Meet “the Marble family.” Mrs. Marble drives a two-year-old BMW, which she takes to the dealership for all maintenance and repairs. Since the pandemic hit, she’s been working from home entirely, saving her vehicle from the wear and tear of a 30-mile daily commute.
Traditionally, Mrs. Marble hasn’t supported the independent automotive aftermarket at all. But, she picked up a new hobby during the pandemic: car detailing. And her husband, who drives a 10-year-old Ford F-150, has decided not to purchase a new truck due to inventory shortages and skyrocketing prices on the showroom floor. Instead, Mr. Marble has been tackling delayed maintenance needs such as new brakes and a coolant flush. On top of that, the Marble family bought a new camper, which they’ve taken on 20 road trips since the pandemic started.
Then there’s “Hailey.” Although she’s been working from home and driving less during the pandemic, the extra time at home inspired her to restore her 1966 Mustang that’s been sitting in the garage. Meanwhile, “Charles,” who lives in New York City (and previously didn’t own a vehicle), bought a car during the pandemic, because he can’t stand the prospect of using mass transit due to fears of being exposed to COVID.
Nathan Shipley, executive director, industry analyst, for The NPD Group, used these fictional but “very real” examples to show how the pandemic has spurred major changes in consumer behavior – many of which have benefited the automotive aftermarket in a big way. During a presentation at AAPEX 2021 in Las Vegas, Shipley shared NPD Group data showing that the automotive aftermarket gained nearly 4 million new retail buyers in 2020.
“That’s a big number,” Shipley said. “Those are folks who had not bought anything on the DIY side of the aftermarket prior to 2020, and all of a sudden magically appeared and were engaged with us as an industry.”
Looking back, the whys behind the boom in DIY sales have become crystal clear: more time at home; a windfall of discretionary cash from stimulus checks, child-tax credits and (for some) extended unemployment benefits; an aversion to airplanes and public transportation; and cabin fever, which drove sales of RVs and boats to record levels.
As Shipley discussed The NPD Group’s 2022 outlook for front-room retail sales in the automotive aftermarket, he noted a number of “mixed signals” on the horizon. On the positive side, the job market remains strong in the aftermath of the 2020 recession; COVID-inspired activities such as camping, boating and road trips are showing no signs of slowing down; and the new- and used-car marketplace is pushing consumers to keep their older vehicles on the road longer than planned.
“There are more cars on the road now than ever,” Shipley added. “Scrappage rates are down. VIO is up. The average [vehicle] age is trending older because of what’s happening with new cars. Those are all nice tailwinds for the aftermarket.”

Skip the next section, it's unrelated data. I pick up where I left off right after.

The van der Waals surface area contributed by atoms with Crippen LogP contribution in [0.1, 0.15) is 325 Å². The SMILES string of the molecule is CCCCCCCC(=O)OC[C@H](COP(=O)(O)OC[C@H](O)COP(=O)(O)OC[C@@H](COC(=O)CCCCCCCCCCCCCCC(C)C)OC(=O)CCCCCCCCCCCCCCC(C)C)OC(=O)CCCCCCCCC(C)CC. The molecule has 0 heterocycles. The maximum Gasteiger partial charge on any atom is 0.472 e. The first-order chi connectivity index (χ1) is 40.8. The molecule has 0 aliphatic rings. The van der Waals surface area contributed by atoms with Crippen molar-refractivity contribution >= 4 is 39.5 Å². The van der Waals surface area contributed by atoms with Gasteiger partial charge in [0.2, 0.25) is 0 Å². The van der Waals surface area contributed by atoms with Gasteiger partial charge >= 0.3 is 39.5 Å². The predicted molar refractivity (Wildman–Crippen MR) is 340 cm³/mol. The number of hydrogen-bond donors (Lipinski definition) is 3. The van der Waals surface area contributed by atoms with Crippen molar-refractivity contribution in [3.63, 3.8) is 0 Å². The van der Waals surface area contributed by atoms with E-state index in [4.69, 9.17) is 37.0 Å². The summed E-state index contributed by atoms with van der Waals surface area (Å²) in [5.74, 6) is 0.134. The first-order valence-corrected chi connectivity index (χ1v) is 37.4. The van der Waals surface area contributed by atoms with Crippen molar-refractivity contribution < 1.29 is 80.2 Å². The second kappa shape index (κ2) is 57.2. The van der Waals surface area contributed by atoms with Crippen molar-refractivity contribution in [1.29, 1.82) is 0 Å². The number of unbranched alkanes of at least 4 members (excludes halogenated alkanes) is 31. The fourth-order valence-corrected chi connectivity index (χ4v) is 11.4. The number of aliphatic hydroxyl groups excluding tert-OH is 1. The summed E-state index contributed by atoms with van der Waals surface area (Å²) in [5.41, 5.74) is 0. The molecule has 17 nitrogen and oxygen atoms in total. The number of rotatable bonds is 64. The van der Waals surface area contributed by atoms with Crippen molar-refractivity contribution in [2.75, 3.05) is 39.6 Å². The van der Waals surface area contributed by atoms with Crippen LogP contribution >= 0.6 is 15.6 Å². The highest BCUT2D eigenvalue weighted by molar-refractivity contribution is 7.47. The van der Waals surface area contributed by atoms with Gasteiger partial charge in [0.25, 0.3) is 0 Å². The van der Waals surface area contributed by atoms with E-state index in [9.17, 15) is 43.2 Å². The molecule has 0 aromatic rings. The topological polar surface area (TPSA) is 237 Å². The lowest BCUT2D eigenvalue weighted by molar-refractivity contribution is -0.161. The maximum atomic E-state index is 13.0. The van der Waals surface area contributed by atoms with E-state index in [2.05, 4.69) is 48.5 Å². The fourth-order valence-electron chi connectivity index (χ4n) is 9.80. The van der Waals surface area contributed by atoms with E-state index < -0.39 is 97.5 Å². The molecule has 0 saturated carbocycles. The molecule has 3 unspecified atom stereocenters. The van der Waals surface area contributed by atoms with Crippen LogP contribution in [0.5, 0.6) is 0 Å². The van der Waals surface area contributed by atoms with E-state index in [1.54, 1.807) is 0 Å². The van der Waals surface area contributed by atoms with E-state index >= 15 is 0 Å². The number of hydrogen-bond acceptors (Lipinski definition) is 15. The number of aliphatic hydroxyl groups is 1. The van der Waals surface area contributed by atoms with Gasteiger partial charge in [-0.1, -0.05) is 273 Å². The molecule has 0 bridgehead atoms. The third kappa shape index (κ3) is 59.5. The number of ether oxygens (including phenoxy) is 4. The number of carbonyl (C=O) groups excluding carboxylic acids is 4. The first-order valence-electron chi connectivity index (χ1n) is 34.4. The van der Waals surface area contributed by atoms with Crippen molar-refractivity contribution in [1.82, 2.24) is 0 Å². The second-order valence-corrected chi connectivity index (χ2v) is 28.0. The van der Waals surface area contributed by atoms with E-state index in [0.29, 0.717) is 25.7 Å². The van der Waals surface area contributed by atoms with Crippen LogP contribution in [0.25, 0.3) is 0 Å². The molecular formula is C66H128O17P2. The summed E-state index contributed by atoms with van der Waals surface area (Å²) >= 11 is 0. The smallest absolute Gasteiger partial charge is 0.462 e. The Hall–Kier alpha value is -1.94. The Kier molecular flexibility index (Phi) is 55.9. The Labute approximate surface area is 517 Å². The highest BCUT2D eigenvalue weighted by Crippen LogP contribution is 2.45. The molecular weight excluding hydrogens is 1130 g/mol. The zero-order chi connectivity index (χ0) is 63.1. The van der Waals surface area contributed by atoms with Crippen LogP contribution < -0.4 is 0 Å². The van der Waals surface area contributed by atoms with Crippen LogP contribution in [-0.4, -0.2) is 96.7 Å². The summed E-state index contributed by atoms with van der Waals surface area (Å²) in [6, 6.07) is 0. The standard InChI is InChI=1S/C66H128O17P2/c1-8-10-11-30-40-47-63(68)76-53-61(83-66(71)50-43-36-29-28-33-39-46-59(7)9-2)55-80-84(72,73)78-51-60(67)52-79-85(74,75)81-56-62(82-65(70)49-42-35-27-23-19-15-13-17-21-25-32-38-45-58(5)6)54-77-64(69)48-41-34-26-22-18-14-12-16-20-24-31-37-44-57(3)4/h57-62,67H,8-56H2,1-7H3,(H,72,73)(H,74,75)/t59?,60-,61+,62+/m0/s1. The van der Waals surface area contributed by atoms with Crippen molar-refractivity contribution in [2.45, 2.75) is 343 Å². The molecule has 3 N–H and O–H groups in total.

However, there are a number of pandemic-era tailwinds that could become headwinds for the aftermarket in 2022 – notably the absence of stimulus payments and the expiration of the eviction moratorium, expanded unemployment benefits and student-loan forbearance. Shipley believes that many consumers likely will be surprised by a smaller-than-usual tax refund, because “they just don’t understand the mechanics” of the child-tax-credit payments that showed up in consumers’ bank accounts in 2021.
And, while Shipley said he expects miles driven to return to 2019 levels this year, rising gasoline prices remain the ultimate wild card. At press time (Jan. 7), the average price of gasoline was $3.303 per gallon nationwide, according to AAA.
“We can go back years … and there’s a direct correlation between gasoline prices and miles driven, notably when we get to gasoline-price thresholds of $3.50 a gallon, $4 a gallon,” Shipley added. “That’s when we start to really see – at least historically – major behavior changes as it relates to driving. So this has crept back into the conversation.”
NPD’s data modeling for 2022 calls for U.S. aftermarket retail sales to pull back 5.7% from 2021 – a year in which sales were up nearly 8% compared to 2020. However, the 2022 forecast anticipates that aftermarket retail sales will be 8.5% higher this year than they were in 2019.
“This is a bullish forecast,” Shipley said. “This is suggesting that 2021 was the peak, and things are going to keep trucking right along,” assuming there are no new sales-triggering events such as additional stimulus packages.
He added: “I think the big takeaway is that the fundamentals of this industry are very, very strong. We should feel very, very good about where we’re at as an industry. But, overall, we expect things to settle in just below where they were in 2021.”